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Listen to Jews Who Don’t Look, Act, or Vote Like You

We’ve learned lessons that can help you better understand a changing, dangerous world

Sheila Nazarian
November 09, 2023
Jewish Iranian women at a synagogue in downtown Tehran, October 30, 2023

Morteza Nikoubazl/NurPhoto via Getty Images

Jewish Iranian women at a synagogue in downtown Tehran, October 30, 2023

Morteza Nikoubazl/NurPhoto via Getty Images

This article is part of What Now?.
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Sir Winston Churchill, who foresaw the rise of Nazism and the threat of Hitler long before it was taken seriously by most of the world, is sometimes called the “modern Cassandra,” after the Trojan princess who was doomed to know the future but not to be believed. In fact, prescient thinkers since the Hebrew prophets have sometimes had an uncanny knack for tracing the trends of the era and understanding where history is going.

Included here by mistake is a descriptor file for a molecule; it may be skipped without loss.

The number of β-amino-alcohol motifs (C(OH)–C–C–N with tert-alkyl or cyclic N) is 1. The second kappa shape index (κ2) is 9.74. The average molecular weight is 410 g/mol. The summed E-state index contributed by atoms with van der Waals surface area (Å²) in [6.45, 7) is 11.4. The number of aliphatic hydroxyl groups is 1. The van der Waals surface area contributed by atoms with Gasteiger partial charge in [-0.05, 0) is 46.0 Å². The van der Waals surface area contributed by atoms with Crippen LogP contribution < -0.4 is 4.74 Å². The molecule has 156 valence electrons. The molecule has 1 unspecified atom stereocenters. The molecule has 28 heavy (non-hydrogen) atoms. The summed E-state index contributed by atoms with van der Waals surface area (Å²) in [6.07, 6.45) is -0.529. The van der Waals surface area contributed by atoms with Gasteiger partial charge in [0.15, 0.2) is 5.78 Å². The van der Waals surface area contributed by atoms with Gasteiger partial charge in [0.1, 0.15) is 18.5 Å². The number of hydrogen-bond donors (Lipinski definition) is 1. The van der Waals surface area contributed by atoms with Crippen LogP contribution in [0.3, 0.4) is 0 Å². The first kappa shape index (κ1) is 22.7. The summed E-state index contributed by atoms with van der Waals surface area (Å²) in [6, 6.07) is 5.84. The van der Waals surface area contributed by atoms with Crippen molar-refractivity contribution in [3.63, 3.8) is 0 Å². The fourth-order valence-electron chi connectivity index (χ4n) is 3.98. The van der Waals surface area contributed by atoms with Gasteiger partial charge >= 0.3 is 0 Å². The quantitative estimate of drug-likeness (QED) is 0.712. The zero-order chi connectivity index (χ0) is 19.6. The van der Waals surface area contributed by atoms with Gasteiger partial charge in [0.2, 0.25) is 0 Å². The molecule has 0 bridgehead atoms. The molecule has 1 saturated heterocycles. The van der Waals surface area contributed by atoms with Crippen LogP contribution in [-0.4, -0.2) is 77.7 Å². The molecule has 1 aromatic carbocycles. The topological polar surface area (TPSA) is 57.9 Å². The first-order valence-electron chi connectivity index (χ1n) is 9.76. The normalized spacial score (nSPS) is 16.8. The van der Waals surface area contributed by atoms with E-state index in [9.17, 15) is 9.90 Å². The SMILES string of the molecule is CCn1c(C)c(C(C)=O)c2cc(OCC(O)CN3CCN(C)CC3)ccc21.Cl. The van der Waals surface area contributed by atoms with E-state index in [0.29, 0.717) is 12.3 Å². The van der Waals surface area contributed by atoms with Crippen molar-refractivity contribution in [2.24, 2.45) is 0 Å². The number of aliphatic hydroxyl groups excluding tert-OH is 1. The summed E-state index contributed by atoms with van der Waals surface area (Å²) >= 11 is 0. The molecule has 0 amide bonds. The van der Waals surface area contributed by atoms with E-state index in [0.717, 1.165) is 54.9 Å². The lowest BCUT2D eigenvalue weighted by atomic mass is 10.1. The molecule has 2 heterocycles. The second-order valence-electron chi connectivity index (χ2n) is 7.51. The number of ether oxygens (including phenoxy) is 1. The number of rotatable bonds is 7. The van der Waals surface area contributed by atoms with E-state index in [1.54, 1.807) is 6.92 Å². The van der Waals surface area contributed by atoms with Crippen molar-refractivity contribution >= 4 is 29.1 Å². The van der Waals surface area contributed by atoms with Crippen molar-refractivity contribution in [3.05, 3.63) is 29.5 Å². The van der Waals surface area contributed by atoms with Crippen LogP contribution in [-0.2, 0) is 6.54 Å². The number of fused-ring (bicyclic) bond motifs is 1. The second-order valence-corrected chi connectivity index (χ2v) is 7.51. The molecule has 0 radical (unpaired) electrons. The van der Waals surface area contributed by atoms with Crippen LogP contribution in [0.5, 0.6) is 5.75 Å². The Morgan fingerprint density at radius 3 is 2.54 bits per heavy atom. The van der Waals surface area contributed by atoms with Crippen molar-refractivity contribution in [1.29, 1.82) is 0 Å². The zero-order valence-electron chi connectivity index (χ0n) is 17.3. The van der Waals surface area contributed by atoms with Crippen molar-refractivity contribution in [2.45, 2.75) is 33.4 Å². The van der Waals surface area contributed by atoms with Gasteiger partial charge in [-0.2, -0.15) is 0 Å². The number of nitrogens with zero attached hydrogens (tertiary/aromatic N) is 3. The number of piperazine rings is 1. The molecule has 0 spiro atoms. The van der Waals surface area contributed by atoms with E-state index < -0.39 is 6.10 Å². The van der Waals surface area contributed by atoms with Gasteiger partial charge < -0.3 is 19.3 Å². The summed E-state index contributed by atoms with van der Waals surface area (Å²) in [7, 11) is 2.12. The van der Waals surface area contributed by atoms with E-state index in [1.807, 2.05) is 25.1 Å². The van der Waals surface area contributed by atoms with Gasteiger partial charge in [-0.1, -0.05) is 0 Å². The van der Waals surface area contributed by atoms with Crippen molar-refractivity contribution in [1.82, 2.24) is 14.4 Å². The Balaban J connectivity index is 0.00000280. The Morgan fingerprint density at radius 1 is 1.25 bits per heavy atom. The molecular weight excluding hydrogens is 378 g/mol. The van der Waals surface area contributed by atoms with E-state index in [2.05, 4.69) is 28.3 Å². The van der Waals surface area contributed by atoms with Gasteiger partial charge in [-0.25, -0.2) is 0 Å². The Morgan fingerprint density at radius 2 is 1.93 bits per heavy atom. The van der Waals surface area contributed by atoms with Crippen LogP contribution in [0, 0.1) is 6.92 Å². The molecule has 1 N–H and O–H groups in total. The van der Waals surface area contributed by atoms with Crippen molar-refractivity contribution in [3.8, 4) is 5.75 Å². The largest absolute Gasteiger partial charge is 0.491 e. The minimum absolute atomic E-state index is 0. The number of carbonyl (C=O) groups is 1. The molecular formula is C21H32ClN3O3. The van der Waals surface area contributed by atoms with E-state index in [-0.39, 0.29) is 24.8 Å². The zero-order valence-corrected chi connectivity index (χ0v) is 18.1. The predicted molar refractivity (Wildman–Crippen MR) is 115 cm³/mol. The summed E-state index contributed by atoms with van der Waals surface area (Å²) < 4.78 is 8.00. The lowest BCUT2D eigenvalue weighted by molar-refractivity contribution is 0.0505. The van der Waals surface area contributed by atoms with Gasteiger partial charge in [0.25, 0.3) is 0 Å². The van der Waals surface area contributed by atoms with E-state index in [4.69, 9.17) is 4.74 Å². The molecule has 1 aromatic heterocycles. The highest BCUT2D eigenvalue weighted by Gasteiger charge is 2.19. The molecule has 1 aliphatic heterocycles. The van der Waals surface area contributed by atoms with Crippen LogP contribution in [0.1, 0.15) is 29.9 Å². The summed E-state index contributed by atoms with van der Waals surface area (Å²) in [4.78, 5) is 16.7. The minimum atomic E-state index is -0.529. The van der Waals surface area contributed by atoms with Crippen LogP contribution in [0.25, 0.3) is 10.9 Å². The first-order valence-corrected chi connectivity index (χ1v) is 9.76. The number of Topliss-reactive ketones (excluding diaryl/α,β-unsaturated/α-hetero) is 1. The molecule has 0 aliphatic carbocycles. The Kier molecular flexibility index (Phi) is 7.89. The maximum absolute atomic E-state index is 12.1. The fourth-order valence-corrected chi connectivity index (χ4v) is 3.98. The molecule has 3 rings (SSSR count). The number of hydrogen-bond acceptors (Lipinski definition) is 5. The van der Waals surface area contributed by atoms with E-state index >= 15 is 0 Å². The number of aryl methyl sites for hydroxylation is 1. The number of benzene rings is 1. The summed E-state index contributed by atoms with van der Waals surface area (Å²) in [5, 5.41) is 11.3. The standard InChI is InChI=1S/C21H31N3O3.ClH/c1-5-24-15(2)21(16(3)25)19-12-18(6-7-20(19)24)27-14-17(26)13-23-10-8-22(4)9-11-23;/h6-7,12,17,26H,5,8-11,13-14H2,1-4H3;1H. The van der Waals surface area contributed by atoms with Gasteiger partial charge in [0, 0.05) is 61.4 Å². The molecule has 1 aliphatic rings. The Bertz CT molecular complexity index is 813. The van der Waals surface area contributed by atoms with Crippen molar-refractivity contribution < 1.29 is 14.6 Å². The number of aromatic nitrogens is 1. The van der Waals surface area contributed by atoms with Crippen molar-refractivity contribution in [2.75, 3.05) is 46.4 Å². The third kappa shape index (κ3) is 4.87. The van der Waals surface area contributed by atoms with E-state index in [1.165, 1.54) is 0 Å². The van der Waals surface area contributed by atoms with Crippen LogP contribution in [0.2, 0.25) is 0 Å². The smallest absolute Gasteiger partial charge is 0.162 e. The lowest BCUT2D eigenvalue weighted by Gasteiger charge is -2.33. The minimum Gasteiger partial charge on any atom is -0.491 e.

Here is a harsh truth about human beings: People naturally fear and respond to violent power. Democracies can obscure this truth, fostering peaceful development under the rule of law. But, like a jungle garden, they must be constantly tended in order to weed out encroaching dangers. The forces of dictatorship and terrorism think that the Free World has become weak and unstable. Just as in the years before World War II, aggressor powers believe the time has come for a dark upheaval.